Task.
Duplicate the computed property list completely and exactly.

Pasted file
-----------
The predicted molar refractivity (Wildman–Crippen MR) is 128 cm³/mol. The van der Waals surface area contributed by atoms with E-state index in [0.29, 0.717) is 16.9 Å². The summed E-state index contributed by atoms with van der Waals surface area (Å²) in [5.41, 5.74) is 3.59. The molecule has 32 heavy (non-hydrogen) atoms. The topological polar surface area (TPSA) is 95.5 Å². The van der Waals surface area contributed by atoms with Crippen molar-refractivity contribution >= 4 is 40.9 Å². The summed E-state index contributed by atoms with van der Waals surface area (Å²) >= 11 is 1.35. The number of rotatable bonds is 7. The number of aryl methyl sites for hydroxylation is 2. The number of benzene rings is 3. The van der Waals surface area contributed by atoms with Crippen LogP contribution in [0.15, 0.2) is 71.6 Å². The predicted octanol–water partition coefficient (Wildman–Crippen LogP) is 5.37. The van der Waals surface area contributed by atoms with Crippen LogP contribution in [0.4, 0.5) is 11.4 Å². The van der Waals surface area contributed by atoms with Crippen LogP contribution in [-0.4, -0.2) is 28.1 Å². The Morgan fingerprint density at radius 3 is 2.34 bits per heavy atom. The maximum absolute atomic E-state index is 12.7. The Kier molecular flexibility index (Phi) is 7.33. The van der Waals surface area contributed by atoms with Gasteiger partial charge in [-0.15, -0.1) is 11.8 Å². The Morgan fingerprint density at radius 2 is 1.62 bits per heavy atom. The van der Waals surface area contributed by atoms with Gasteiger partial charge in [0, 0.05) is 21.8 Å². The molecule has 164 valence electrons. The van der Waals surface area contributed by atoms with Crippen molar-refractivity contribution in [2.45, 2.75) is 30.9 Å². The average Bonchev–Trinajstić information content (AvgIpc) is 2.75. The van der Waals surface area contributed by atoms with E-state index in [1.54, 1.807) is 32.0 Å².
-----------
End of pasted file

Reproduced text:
The predicted molar refractivity (Wildman–Crippen MR) is 128 cm³/mol. The van der Waals surface area contributed by atoms with E-state index in [0.29, 0.717) is 16.9 Å². The summed E-state index contributed by atoms with van der Waals surface area (Å²) in [5.41, 5.74) is 3.59. The molecule has 32 heavy (non-hydrogen) atoms. The topological polar surface area (TPSA) is 95.5 Å². The van der Waals surface area contributed by atoms with Crippen molar-refractivity contribution >= 4 is 40.9 Å². The summed E-state index contributed by atoms with van der Waals surface area (Å²) >= 11 is 1.35. The number of rotatable bonds is 7. The number of aryl methyl sites for hydroxylation is 2. The number of benzene rings is 3. The van der Waals surface area contributed by atoms with Crippen LogP contribution in [0.15, 0.2) is 71.6 Å². The predicted octanol–water partition coefficient (Wildman–Crippen LogP) is 5.37. The van der Waals surface area contributed by atoms with Crippen LogP contribution in [0.4, 0.5) is 11.4 Å². The van der Waals surface area contributed by atoms with Crippen LogP contribution in [-0.4, -0.2) is 28.1 Å². The Morgan fingerprint density at radius 3 is 2.34 bits per heavy atom. The maximum absolute atomic E-state index is 12.7. The Kier molecular flexibility index (Phi) is 7.33. The van der Waals surface area contributed by atoms with Gasteiger partial charge in [-0.15, -0.1) is 11.8 Å². The Morgan fingerprint density at radius 2 is 1.62 bits per heavy atom. The van der Waals surface area contributed by atoms with Gasteiger partial charge in [0, 0.05) is 21.8 Å². The molecule has 164 valence electrons. The van der Waals surface area contributed by atoms with Crippen molar-refractivity contribution in [2.45, 2.75) is 30.9 Å². The average Bonchev–Trinajstić information content (AvgIpc) is 2.75. The van der Waals surface area contributed by atoms with E-state index in [1.54, 1.807) is 32.0 Å².